Seating Society members and their guests with people they want to talk to is always a problem but, as ever, the committee got it right. Thus, 120 of us, including our generous sponsors Oldfield Partners and Jupiter Asset Management, sat down to enjoy a splendid meal whose details we will not torment you with. We will only say that the seared Shannon farm beef fillet was a revelation while the Churchill’s Special Reserve port had all the authority of the port consumed by Esmond Haddock and Bertie Wooster in The Mating Season.

Before we knew it, it was time for the toasts: the Loyal Toast proposed by Oliver Wise was followed by the toast to Wodehouse and the Society proposed by our president.

Sir Terry regaled us with delightful, humorous stories amply demonstrating his admiration for Wodehouse. He received a well-deserved enthusiastic round of applause after he proposed his toast.

Then, after a short break, came the entertainment: a celebration of the Wodehouse wedding centenary written by Tony Ring. Sir Michael Gambon and Lucy Tregear played Plum and Ethel reminiscing about their marriage and the highlights of PGW’s long career, including his honorary degree from Oxford in 1939.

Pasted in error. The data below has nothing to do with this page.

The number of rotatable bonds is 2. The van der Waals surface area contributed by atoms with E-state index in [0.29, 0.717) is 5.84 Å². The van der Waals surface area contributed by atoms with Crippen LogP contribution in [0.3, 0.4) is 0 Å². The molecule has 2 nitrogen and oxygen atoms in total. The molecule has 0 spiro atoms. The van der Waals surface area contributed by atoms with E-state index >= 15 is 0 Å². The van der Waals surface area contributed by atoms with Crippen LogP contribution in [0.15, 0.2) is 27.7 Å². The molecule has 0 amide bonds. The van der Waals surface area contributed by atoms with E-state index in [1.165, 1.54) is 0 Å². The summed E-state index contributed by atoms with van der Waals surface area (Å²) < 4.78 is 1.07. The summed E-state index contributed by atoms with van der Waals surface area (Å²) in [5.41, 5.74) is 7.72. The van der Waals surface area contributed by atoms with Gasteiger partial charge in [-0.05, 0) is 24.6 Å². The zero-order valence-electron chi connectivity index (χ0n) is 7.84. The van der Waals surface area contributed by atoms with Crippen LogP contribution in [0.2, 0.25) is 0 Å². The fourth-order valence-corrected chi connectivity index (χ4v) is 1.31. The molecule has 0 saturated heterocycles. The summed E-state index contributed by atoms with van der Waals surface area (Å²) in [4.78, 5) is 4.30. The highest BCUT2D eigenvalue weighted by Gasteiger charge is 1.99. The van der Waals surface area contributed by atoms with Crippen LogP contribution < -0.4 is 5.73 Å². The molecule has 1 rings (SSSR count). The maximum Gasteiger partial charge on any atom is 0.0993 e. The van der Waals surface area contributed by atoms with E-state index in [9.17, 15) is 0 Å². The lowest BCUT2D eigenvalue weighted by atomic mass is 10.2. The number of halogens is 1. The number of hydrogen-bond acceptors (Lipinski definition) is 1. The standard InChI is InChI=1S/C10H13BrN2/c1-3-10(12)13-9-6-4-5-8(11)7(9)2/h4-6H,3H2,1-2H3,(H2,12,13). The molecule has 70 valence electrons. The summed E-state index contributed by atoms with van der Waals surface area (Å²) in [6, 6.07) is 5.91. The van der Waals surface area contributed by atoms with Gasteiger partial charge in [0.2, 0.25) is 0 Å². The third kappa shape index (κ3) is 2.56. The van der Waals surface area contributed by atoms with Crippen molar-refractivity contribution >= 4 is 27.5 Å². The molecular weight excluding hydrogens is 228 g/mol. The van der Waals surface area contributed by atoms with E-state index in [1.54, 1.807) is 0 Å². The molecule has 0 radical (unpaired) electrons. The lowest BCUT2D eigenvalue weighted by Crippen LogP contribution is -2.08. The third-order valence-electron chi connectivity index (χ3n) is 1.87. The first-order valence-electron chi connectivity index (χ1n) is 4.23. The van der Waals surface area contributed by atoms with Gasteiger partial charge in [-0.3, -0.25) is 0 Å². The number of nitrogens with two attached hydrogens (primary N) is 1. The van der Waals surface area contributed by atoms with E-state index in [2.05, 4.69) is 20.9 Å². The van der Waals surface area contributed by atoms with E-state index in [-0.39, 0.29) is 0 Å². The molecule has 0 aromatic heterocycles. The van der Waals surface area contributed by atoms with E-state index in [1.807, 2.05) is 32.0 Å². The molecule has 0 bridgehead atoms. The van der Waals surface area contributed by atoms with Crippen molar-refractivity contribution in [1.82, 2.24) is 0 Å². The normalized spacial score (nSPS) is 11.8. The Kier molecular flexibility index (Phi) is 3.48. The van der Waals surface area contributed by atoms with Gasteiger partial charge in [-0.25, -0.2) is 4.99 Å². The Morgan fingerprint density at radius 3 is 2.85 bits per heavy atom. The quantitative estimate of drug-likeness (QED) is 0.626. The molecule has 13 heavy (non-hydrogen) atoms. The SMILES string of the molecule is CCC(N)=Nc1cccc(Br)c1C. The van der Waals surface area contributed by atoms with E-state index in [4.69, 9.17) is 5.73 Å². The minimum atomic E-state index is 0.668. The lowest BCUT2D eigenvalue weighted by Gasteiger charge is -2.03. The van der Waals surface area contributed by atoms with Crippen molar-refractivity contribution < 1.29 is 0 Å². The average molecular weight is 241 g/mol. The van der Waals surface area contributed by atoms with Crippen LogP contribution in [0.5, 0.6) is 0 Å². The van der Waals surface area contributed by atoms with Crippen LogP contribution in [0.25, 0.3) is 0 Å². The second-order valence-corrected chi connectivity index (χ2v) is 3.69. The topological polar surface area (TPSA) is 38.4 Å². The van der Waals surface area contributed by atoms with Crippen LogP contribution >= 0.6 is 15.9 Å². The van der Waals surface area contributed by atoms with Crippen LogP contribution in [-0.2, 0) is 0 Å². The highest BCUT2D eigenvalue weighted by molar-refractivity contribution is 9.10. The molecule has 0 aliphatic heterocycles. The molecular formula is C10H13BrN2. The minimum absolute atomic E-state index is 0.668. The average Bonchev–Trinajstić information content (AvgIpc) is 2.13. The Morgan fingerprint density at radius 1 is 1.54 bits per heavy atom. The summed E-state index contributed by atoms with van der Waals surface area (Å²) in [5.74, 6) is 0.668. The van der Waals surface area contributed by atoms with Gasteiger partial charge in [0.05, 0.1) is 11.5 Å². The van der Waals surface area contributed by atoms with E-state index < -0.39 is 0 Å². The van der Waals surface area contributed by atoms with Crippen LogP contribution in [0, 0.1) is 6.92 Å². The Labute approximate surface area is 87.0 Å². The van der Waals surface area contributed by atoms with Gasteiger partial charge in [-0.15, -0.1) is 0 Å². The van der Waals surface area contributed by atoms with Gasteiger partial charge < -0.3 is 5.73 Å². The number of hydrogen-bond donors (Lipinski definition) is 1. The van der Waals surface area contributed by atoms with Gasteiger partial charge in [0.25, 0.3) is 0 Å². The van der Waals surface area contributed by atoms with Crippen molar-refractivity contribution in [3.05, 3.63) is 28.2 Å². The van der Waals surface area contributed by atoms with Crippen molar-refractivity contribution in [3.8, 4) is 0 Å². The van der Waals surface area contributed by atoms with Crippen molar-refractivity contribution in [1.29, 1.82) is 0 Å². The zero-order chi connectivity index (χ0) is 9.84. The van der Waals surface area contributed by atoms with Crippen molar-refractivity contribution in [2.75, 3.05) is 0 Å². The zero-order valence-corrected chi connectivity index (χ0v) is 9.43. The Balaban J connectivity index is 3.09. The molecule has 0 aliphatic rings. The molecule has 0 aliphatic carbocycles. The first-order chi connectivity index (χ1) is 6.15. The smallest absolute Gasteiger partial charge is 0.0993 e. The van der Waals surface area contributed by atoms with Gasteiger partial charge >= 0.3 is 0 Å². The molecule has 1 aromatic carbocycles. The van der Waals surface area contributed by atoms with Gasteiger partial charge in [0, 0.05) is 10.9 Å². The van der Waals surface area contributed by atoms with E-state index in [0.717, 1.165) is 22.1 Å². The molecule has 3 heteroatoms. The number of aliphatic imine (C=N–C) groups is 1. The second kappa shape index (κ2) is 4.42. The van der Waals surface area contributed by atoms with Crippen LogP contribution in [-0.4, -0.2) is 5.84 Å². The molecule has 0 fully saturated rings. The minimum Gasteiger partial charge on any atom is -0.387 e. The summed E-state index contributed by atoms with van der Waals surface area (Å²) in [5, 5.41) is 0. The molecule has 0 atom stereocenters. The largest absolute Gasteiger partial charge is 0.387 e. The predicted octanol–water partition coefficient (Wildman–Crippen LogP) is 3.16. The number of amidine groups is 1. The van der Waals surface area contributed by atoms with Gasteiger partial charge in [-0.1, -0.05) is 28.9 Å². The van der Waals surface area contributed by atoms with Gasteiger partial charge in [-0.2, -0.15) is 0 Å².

Plum and Ethel’s recollections were punctuated by readings and songs. The Duke of Kent (who had played such a splendid Jeeves at the 2012 dinner) intoned the Public Orator’s citation for Wodehouse’s presentation as a Doctor of Letters and was considerate enough to do so in English rather than Latin. Lara Cazalet gave us an extract from an article Leonora had written about ‘Plummie’, and Lara, Paul Kent, and Jeremy Neville read extracts and one-liners from the canon. Sebastian Faulks read us a passage from his own book, and David Cazalet had us laughing with his interpretation of ‘Printer’s Error’.

And we were once again fortunate enough to have Lara and Hal Cazalet singing wonderful Wodehouse songs for us. They were accompanied by the marvellous Bruce O’Neil, Head of Music for the Royal Shakespeare Company. We don’t know what the correct phrase is, but there is always a certain something, a certain emotion in listening to Wodehouse’s great-grandchildren singing the lyrics he wrote so many years ago and doing so with an interpretation and sympathy for the words that makes them sound very special.

Finally, the Society’s Chairman, Hilary Bruce, came to the microphone to thank, in her own inimitable way, all those who had made such a splendid evening possible: the Wodehouse Estate, our sponsors, the staff at Gray’s Inn and the hard-working organisers Tim Andrew, Sir Edward Cazalet and Tony. She concluded by presenting gifts to our toastmaster, Sir Terry Wogan, and to all the performers who had made the evening such a success.

And then, after 11 pm, it was at last time to go reluctantly home, but with memories of a splendid evening and the satisfaction of celebrating such a meaningful centenary as it should be celebrated.

All photographs of the evening were taken by Katy Rugeris (www.katyphotography.co.uk). To order photos, write to Katy at katy@katyphotography.co.uk.